The Times Keeper produces original journalism to help critical and curious Nova Scotians understand and explore the times we're living through together.

Content will be published as a twice weekly podcast, complemented with occasional articles, videos and infographics.

Who's behind it?

The Times Keeper is written, hosted and produced by me, Mark Coffin.

A headshot of Mark Coffin
Mark Coffin, host, writer and producer at the times keeper 

I've been working and volunteering in community organizations trying to raise awareness about public interest issues in Nova Scotia since 2005. Some of my work has involved political advocacy, but the work I've enjoyed the most has always involved public education and journalism. I've produced podcasts, explainer videos, and hosted community events in an effort to help Nova Scotians better understand the issues affecting our communities.

I'm starting The Times Keeper because I want that kind of work to fill my day, rather than be something that just happens off the side of my desk.

Over the last decade and a half, I've watched as the traditional news industry (print, radio and TV) has struggled to explain and contextualize what's happening in our province in ways that the rest of us can understand.

More recently, I've watched local, independent, membership-funded news organizations around the world rise to the challenge of helping their audiences make sense of what's happening in their communities. I've got notebooks full of ideas about engaging ways to report about what's happening here, and I'm excited to start sharing them with you.

The news can be more interesting

I decided to start The Times Keeper because I love making short, documentary-style podcasts and interviewing people with unique perspectives and expertise. I enjoy finding compelling ways to present important information that would otherwise overwhelm or bore you. As I see it, the job of anyone making media today is to capture, direct and respect the attention of the audience so that you're better off after having consumed what we've created.

What's new is not always what's most important

I borrowed this line from one of the founders at Vox, a news site I follow to understand American news.  I'm interested in creating content that helps the communities I'm a part of learn and grow together. Sometimes, this is going to mean choosing old stories over new ones. Other times, it will mean finding creative ways to remind one another about the things that are important, but easy to forget.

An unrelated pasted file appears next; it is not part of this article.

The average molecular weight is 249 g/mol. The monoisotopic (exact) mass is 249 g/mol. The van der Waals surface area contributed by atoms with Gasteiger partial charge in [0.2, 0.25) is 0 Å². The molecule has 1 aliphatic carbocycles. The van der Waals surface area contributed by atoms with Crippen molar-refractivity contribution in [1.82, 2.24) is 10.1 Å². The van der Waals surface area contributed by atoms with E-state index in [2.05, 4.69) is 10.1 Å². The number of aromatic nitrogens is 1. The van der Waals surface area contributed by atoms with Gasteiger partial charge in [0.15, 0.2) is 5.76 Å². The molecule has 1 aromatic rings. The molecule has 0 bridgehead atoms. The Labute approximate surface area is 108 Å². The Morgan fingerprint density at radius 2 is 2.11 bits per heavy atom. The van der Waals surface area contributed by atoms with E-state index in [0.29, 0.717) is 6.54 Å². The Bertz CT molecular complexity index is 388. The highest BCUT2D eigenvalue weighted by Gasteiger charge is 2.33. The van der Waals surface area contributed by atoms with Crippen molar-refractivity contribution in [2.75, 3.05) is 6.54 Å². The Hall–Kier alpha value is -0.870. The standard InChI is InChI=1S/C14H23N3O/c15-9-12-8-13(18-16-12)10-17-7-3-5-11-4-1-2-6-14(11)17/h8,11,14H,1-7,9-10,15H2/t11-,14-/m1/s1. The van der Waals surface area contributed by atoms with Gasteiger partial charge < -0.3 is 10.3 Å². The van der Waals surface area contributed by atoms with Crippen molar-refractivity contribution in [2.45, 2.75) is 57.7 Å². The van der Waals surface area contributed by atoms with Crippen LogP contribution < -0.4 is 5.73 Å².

Member-supported journalism works better for everyone

Independent, member-supported journalism is not only proving to be a more sustainable business model for creators, it's the model that works best for the communities that journalism is intended to serve.

Most people are familiar with the subscription model of journalism, where you pay a fee to access content behind a paywall. The membership model is different. Jay Rosen, a journalism professor at NYU explains:

“Subscription is — you pay your money and you get a product and it’s a product relationship. And membership is — you join the cause because you believe in the work.”

The goal of The Times Keeper is to help Nova Scotians understand and explore the times we're living through together.

Rather than asking you to pay a fee to access that content, I'll be asking you to pay a fee so everyone who wants to can access that content so that nobody is left out. For The Times Keeper, the membership model will also mean building in regular routines that will allow supporters to shape the editorial agenda of the publication, and making room for those willing to lend their time and expertise to make the publication stronger.

This is going to be an experiment

I wish I could tell you exactly what to expect from The Times Keeper. I'll be figuring this out as I go. At the moment, it's just me working on the project. I'm juggling the tasks of setting up a new business, doing my own admin work, chasing story ideas, and figuring out how much work I can squeeze into a typical day without burning out.

My plan is to begin by producing two podcasts a week - one covering a single topic through a long-form interview or documentary, and another that is more of a week-in-review show. Occasionally, you'll see articles, videos, and graphics that complement the work we're doing on the podcast.

As the project grows and evolves, my approach might change. Maybe two shows a week is too ambitious, maybe it's not ambitious enough. We're about to find out!  

My commitment to you - the audience that shows up - is this:

  • to work hard to understand what you're most interested in and concerned about,
  • to cover the stories where my interest and yours overlaps, and to keep you posted as I tinker around and try to figure out a production model that works on my end and yours.

If you haven't subscribed yet, please do!